By Rafe McGregor
The Architect of Murder was conceived while I was conducting some unrelated research and came across a reference to the strange will of Cecil John Rhodes, the British Empire equivalent of Bill Gates. Although I spent many years in South Africa, I knew very little about Rhodes so I turned my attention to his life and death. When I discovered that the richest man in the Empire had a will that wasn’t just idiosyncratic, but actually sinister, I realised I was on to something. You know those Rhodes Scholarships? There’s a conspiracy theory behind them, and each step has documented evidence. Yes, really.
Because I was writing in the twenty-first century, the first thing I had to do was Google and Wikipedia Rhodes’ will to see if anyone else had already used the idea. I found one possibility: a science fiction novella by John Crowley called Great Work of Time. Even though it was out of print, I tracked down a copy. It was sufficiently different from what I had in mind, so I created a folder labelled Empire, and set to work. Once I’d made the decision, my long-standing interest in modern history and historical crime fiction made the task less daunting than it initially seemed. I’d already devoured the Sherlock Holmes canon, the Richard Hannay quintet, Aubrey and Maturin, Flashman, Captain Alatriste, Erast Fandorin, and the Leibermann Papers – all of which provided an example for me to follow and all of which I can recommend for a variety of different reasons.
I had a lot of fun in 1902 London and the disadvantages of going back in time were outweighed by the advantages. One of the aspects of time travel I enjoyed the most was being able to write action sequences which wouldn’t be plausible in contemporary London…and I’m not just talking about the swordfight. Another was writing about real-life characters like William Melville, who later went on to found MI5 (the United Kingdom’s Security Service), and is considered a possible candidate for Ian Fleming’s ‘M’ (of James Bond fame). Unfortunately, I was only able to give ‘Q’ a mention.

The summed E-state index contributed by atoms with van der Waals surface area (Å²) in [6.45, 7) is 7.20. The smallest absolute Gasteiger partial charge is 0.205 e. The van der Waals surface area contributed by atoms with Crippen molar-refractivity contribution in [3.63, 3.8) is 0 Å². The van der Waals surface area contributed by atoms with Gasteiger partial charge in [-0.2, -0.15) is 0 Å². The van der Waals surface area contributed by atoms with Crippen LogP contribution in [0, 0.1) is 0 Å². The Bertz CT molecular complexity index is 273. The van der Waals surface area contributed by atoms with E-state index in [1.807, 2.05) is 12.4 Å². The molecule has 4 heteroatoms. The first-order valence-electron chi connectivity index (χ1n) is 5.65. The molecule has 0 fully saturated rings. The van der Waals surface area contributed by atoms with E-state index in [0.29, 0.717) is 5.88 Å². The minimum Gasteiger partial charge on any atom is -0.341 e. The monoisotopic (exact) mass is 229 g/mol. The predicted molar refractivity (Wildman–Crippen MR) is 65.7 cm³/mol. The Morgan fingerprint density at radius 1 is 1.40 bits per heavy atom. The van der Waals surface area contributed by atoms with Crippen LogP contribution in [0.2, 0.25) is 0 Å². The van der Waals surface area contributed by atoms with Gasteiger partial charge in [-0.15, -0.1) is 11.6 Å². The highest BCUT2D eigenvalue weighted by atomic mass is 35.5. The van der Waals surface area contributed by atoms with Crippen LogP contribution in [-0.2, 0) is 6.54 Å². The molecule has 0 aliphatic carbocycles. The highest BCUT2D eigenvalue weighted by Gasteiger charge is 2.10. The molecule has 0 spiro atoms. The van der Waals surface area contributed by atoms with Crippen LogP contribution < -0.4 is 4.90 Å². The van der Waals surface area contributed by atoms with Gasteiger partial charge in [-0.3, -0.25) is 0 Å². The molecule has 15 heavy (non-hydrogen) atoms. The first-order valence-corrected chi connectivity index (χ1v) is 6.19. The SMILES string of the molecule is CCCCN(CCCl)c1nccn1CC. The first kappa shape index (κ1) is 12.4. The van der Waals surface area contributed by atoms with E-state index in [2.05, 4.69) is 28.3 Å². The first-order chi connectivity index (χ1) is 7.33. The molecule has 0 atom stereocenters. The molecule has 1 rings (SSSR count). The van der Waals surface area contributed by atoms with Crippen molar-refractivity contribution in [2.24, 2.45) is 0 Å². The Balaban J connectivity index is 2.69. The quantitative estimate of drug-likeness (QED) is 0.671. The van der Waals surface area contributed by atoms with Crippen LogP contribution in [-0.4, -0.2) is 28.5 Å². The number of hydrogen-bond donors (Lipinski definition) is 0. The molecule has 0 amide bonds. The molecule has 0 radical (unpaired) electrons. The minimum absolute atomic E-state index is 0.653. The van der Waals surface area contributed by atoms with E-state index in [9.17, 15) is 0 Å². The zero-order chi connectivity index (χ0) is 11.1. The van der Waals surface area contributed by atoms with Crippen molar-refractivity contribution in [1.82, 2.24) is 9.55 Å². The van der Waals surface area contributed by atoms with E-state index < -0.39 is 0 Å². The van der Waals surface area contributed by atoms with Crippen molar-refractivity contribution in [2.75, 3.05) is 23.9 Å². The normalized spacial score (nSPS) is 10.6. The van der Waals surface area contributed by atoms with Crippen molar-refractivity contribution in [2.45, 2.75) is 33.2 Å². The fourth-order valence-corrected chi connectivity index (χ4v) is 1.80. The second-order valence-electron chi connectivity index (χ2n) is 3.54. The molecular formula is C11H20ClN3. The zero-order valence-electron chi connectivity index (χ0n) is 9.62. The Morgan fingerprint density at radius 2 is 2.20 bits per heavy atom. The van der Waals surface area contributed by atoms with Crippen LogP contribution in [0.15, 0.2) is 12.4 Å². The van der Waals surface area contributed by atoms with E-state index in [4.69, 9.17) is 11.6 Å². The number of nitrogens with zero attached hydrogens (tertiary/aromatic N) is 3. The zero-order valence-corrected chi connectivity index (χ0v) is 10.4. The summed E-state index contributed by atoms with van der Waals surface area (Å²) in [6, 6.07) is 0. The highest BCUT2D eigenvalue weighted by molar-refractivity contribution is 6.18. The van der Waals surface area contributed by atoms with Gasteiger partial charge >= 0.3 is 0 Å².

Several celebrities and personalities of the age have major and minor parts to play, but I won’t give any other names away. As an amateur historian, I like to think of The Architect of Murder as a story which could easily have happened, and which fits perfectly with the march of history and the events of the time. It not only could have happened, but in a way, it did happen. The novel is about Rhodes’ will, and the fact that the eventual fruition of that will was actually a victory from beyond the grave. How much of a victory? Read the book and find out…
Rafe McGregor is the author of nine books, including Bloody Reckoning and The Architect of Murder, and two hundred essays, articles, and reviews. He can be found online at @rafemcgregor.
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